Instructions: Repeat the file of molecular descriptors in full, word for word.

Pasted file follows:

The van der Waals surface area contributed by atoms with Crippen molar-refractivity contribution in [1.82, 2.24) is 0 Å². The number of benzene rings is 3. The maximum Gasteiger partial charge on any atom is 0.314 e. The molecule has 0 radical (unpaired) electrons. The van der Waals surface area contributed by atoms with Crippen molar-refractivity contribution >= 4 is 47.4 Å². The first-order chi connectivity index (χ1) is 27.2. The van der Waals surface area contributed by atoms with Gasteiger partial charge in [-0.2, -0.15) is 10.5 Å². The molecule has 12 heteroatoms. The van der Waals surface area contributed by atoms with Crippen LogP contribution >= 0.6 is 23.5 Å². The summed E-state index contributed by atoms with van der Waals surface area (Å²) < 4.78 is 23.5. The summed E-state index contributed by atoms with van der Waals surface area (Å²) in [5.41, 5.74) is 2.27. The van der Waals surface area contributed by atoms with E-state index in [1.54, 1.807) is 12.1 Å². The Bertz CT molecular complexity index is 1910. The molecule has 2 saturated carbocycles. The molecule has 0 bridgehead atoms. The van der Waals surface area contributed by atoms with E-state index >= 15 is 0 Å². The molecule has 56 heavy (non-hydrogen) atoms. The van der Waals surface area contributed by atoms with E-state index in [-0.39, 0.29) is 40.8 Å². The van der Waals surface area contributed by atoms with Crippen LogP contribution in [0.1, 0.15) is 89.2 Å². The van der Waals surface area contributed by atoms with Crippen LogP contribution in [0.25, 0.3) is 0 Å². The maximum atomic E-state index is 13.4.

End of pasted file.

The van der Waals surface area contributed by atoms with Crippen molar-refractivity contribution in [1.82, 2.24) is 0 Å². The number of benzene rings is 3. The maximum Gasteiger partial charge on any atom is 0.314 e. The molecule has 0 radical (unpaired) electrons. The van der Waals surface area contributed by atoms with Crippen molar-refractivity contribution >= 4 is 47.4 Å². The first-order chi connectivity index (χ1) is 27.2. The van der Waals surface area contributed by atoms with Gasteiger partial charge in [-0.2, -0.15) is 10.5 Å². The molecule has 12 heteroatoms. The van der Waals surface area contributed by atoms with Crippen LogP contribution >= 0.6 is 23.5 Å². The summed E-state index contributed by atoms with van der Waals surface area (Å²) < 4.78 is 23.5. The summed E-state index contributed by atoms with van der Waals surface area (Å²) in [5.41, 5.74) is 2.27. The van der Waals surface area contributed by atoms with E-state index in [1.54, 1.807) is 12.1 Å². The Bertz CT molecular complexity index is 1910. The molecule has 2 saturated carbocycles. The molecule has 0 bridgehead atoms. The van der Waals surface area contributed by atoms with E-state index >= 15 is 0 Å². The molecule has 56 heavy (non-hydrogen) atoms. The van der Waals surface area contributed by atoms with E-state index in [-0.39, 0.29) is 40.8 Å². The van der Waals surface area contributed by atoms with Crippen LogP contribution in [0.1, 0.15) is 89.2 Å². The van der Waals surface area contributed by atoms with Crippen LogP contribution in [0.25, 0.3) is 0 Å². The maximum atomic E-state index is 13.4.